A sermon for the Day of the Resurrection: Easter Sunday
April 9, 2023
The Rev. Mark Nabors, Vicar
Readings: John 20:1-18
What is a nice Easter? A nice Easter is a day with good weather, a day the Easter bunny won’t have to dodge puddles. A nice Easter is a day when the children, somehow, almost magically, dress themselves in Easter suits and dresses. A nice Easter is a day with a good ham, good sides, good wine, good conversation, and good entertainment. A nice Easter is a day with good hymns, with a good (not-too-long) sermon, and some good flowers on the cross. A nice Easter is a day for good family photos.
It is striking to me that our list of what makes a nice Easter can rattle on without a mention of the cross and empty tomb. And when it does mention it, let’s make it a nice conversation. Let us not dwell on blood and scourging. Let us not dwell on Mary Magdalene, with eyes so spent she cannot cry any longer. Let us not dwell on the fear of the followers hiding out, on the uncertainty of tomorrow. Let us not dwell on sneering soldiers, on self-righteous religious elites so sure they are right, on inept and violent magistrates. Let us instead think on sunshine, and flowers, and family.
We in America domesticate Easter. We domesticate Jesus, so it should not be a surprise we domesticate the Paschal event and our participation in that great mystery. Our domestication begins in the church.
We domesticate Easter into a self-help project. As an article in The Economist magazine put it, “History’s best comebacks, from Jesus to John Travolta: Resurrection stories help us look on the bright side of life.” Oh, look at this pretty flower, we say. It dies every year, and then one day, it pops up again, and looks real pretty. And that’s what Jesus is like. And that’s what we are like, if we work hard, if we try hard, if we find the silver lining and don’t give up, if we all hold hands around the world and sing together. Happy Easter!
We domesticate it to a socio-political strategy. We say, if you think like me, if you look like me, if you vote like me, if you agree with me, then maybe the cross and resurrection can mean something to you. But you have to be like me, and my group, and my party, and my friends, or it doesn’t work. And once we, the true Christians come together and have real political power, we can make things look how we want them to look. Happy Easter!
Enough already. If Easter is about flowers and becoming pretty people, I don’t have time for it. If Easter is about making people think like us, look like us, vote like us, so we can have political power, I don’t have time for it. If Easter is about us and what we do instead of about God and unmerited grace, I don’t have time for it. Fire me now, because I need to find something better to do. Thankfully, all of that is not what the cross and resurrection are about. Those are cheap knock-offs, domestications. I’m only interested in the real thing. I hope you are, too.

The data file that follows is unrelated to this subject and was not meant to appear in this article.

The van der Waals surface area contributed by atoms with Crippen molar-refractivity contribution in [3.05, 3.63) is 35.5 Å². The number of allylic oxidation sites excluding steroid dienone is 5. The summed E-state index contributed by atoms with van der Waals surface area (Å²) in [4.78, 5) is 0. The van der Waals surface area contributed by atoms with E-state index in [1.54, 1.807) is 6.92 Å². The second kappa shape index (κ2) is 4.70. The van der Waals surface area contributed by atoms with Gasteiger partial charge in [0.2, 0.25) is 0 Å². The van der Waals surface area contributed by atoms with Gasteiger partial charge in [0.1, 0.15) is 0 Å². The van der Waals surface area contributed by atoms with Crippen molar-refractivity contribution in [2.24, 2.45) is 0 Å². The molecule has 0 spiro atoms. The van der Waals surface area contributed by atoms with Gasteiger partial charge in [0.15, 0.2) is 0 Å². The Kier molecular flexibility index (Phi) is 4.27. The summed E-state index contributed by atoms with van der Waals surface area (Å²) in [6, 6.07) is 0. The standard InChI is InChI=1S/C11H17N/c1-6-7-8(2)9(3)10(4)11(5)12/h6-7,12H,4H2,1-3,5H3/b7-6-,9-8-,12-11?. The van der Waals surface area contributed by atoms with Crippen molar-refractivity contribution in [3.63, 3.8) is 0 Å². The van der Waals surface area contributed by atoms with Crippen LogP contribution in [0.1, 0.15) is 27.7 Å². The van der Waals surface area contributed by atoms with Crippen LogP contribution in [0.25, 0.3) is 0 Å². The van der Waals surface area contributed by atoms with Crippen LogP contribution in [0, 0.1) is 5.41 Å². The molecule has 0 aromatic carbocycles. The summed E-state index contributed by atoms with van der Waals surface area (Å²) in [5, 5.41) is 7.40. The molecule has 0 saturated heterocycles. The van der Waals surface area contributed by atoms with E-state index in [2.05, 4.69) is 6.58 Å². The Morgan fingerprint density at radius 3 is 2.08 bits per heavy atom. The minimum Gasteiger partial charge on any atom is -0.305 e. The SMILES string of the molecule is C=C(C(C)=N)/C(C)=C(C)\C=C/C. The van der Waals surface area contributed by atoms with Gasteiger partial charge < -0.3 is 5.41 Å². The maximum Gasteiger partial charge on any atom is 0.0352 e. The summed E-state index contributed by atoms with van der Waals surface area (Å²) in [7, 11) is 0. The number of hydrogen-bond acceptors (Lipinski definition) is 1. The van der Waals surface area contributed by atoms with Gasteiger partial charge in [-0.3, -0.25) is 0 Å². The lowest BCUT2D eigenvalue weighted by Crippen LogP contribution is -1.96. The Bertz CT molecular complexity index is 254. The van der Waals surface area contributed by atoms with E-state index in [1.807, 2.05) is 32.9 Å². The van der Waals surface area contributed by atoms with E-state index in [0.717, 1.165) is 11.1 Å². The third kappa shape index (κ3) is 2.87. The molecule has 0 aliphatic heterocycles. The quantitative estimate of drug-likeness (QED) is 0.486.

Let’s not water it down. Here’s the cross and resurrection, neat: God in Christ has come into the world to save us from the power of sin and death, from which we can never escape on our own. Christ, perfect God and perfect man, died on the cross for us. Christ, perfect God and perfect man, was raised by the Father on the third day. This is a historical fact. And because Christ has done that, sin and death have lost their power. We are free. We are free from striving; we are free from shame; we are free from bondage to our past. Through Christ, we can be with God forever in a transformed life of love. That transformed, eternal life starts right now, and it looks like loving God and those around us, especially the most vulnerable who are easy targets and easily forgotten. It looks like serving a different and truer reality: the kingdom of God.
Jesus Christ isn’t a life coach, nor is he a political mascot. He is the Son of God, crucified and risen. And because of that, it is worth giving up everything to follow him as our Savior, our Lord, our friend.
My sisters and brothers, we must refuse to domesticate the cross and the resurrection. We must see the death and resurrection of the Son of God for what it is: A universe-altering, earth-rattling, foundation-shaking, God-driven event whose particularity has eclipsed universality, with power extending not for a single moment only, not even from the year 0 AD onward, but echoing throughout the caverns of time and eternity. Its power extends not just to a select few, not just to you and me, not just to people we like, but to all people everywhere. And it changes us. If we live in this mystery, we are really changed by love to love. We must refuse to domesticate the cosmic implications of this event. We must refuse to domesticate the personal and communal transformative possibilities we have because of this event. The universe is different now, so we can be different now and our world can be different now. We must refuse to domesticate the grace and power of God.
I won’t wish you a nice Easter. And if I go on autopilot and tell you ‘happy Easter,’ please know that I do not mean it. No, the only thing I can wish is for all of us to have a real Easter: an Easter imbued with the radical grace of God; an Easter that changes time and eternity; an Easter that grabs us by the collars and catapults us from our graves of sin and death and into the new life of Christ; an Easter that transforms the way we see ourselves, the way we live in the world, the way we love our neighbors; an Easter purchased by the blood and power of God for millions and for me. Yes, I will wish you a real Easter, an undomesticated Easter, an Easter unafraid to proclaim from every corner, Alleluia! Christ is risen! And because Christ is risen, everything–and I mean everything, for us, and for the whole universe, for all time–has changed, decisively and forever.
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